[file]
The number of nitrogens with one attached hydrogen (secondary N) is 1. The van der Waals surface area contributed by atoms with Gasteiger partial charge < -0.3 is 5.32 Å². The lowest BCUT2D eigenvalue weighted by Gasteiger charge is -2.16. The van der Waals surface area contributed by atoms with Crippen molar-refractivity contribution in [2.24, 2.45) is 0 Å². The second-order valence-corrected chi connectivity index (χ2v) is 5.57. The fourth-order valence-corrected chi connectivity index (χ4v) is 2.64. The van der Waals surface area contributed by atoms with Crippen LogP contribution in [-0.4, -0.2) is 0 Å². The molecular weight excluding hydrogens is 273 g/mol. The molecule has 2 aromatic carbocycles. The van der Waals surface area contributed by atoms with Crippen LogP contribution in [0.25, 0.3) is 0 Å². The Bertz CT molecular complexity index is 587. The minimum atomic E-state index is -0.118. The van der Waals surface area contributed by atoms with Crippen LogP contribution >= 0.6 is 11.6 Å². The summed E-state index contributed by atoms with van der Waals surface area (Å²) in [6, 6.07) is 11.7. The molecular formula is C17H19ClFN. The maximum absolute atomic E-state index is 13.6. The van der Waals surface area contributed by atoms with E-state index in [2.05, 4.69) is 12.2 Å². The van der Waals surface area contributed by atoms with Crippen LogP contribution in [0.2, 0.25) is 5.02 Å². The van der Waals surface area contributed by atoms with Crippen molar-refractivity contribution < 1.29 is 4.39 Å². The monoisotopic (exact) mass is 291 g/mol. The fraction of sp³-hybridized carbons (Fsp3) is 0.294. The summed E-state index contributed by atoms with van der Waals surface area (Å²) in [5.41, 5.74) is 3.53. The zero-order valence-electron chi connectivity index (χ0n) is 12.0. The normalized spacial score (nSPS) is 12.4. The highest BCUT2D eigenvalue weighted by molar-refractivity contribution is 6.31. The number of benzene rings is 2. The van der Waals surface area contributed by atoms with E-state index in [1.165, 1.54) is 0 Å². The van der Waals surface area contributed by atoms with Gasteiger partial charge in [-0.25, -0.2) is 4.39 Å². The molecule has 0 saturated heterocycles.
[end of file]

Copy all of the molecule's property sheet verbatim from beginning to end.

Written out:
The number of nitrogens with one attached hydrogen (secondary N) is 1. The van der Waals surface area contributed by atoms with Gasteiger partial charge < -0.3 is 5.32 Å². The lowest BCUT2D eigenvalue weighted by Gasteiger charge is -2.16. The van der Waals surface area contributed by atoms with Crippen molar-refractivity contribution in [2.24, 2.45) is 0 Å². The second-order valence-corrected chi connectivity index (χ2v) is 5.57. The fourth-order valence-corrected chi connectivity index (χ4v) is 2.64. The van der Waals surface area contributed by atoms with Crippen LogP contribution in [-0.4, -0.2) is 0 Å². The molecular weight excluding hydrogens is 273 g/mol. The molecule has 2 aromatic carbocycles. The van der Waals surface area contributed by atoms with Crippen LogP contribution in [0.25, 0.3) is 0 Å². The Bertz CT molecular complexity index is 587. The minimum atomic E-state index is -0.118. The van der Waals surface area contributed by atoms with Crippen LogP contribution >= 0.6 is 11.6 Å². The summed E-state index contributed by atoms with van der Waals surface area (Å²) in [6, 6.07) is 11.7. The molecular formula is C17H19ClFN. The maximum absolute atomic E-state index is 13.6. The van der Waals surface area contributed by atoms with E-state index in [2.05, 4.69) is 12.2 Å². The van der Waals surface area contributed by atoms with Crippen LogP contribution in [0.2, 0.25) is 5.02 Å². The van der Waals surface area contributed by atoms with Crippen molar-refractivity contribution < 1.29 is 4.39 Å². The monoisotopic (exact) mass is 291 g/mol. The fraction of sp³-hybridized carbons (Fsp3) is 0.294. The summed E-state index contributed by atoms with van der Waals surface area (Å²) in [5.41, 5.74) is 3.53. The zero-order valence-electron chi connectivity index (χ0n) is 12.0. The normalized spacial score (nSPS) is 12.4. The highest BCUT2D eigenvalue weighted by molar-refractivity contribution is 6.31. The number of benzene rings is 2. The van der Waals surface area contributed by atoms with E-state index in [1.165, 1.54) is 0 Å². The van der Waals surface area contributed by atoms with Gasteiger partial charge in [-0.25, -0.2) is 4.39 Å². The molecule has 0 saturated heterocycles.